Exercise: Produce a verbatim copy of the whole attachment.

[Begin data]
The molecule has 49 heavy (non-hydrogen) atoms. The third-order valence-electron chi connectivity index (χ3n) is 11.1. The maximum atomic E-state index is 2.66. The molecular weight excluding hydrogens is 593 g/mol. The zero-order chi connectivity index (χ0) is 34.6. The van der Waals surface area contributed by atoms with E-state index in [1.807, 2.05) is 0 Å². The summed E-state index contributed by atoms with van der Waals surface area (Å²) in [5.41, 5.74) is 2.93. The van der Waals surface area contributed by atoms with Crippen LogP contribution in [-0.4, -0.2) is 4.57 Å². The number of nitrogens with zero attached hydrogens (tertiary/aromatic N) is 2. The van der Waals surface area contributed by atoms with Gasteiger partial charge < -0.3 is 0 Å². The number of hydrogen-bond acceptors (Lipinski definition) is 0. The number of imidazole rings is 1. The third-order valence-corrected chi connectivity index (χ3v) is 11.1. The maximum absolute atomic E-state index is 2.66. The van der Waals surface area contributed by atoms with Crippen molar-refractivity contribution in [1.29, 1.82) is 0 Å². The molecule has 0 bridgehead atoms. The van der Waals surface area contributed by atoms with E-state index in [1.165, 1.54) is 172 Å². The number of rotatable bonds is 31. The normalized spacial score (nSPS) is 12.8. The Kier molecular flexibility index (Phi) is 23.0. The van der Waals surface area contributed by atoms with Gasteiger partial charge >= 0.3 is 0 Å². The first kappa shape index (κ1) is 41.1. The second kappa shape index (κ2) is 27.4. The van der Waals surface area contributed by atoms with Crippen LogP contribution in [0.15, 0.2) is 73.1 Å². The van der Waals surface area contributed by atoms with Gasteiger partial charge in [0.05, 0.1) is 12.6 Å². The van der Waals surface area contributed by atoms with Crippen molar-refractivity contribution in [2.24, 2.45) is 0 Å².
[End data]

The molecule has 49 heavy (non-hydrogen) atoms. The third-order valence-electron chi connectivity index (χ3n) is 11.1. The maximum atomic E-state index is 2.66. The molecular weight excluding hydrogens is 593 g/mol. The zero-order chi connectivity index (χ0) is 34.6. The van der Waals surface area contributed by atoms with E-state index in [1.807, 2.05) is 0 Å². The summed E-state index contributed by atoms with van der Waals surface area (Å²) in [5.41, 5.74) is 2.93. The van der Waals surface area contributed by atoms with Crippen LogP contribution in [-0.4, -0.2) is 4.57 Å². The number of nitrogens with zero attached hydrogens (tertiary/aromatic N) is 2. The van der Waals surface area contributed by atoms with Gasteiger partial charge < -0.3 is 0 Å². The number of hydrogen-bond acceptors (Lipinski definition) is 0. The number of imidazole rings is 1. The third-order valence-corrected chi connectivity index (χ3v) is 11.1. The maximum absolute atomic E-state index is 2.66. The van der Waals surface area contributed by atoms with Crippen molar-refractivity contribution in [1.29, 1.82) is 0 Å². The molecule has 0 bridgehead atoms. The van der Waals surface area contributed by atoms with E-state index in [1.165, 1.54) is 172 Å². The number of rotatable bonds is 31. The normalized spacial score (nSPS) is 12.8. The Kier molecular flexibility index (Phi) is 23.0. The van der Waals surface area contributed by atoms with Gasteiger partial charge >= 0.3 is 0 Å². The first kappa shape index (κ1) is 41.1. The second kappa shape index (κ2) is 27.4. The van der Waals surface area contributed by atoms with Crippen LogP contribution in [0.15, 0.2) is 73.1 Å². The van der Waals surface area contributed by atoms with Gasteiger partial charge in [0.05, 0.1) is 12.6 Å². The van der Waals surface area contributed by atoms with Crippen molar-refractivity contribution in [2.24, 2.45) is 0 Å².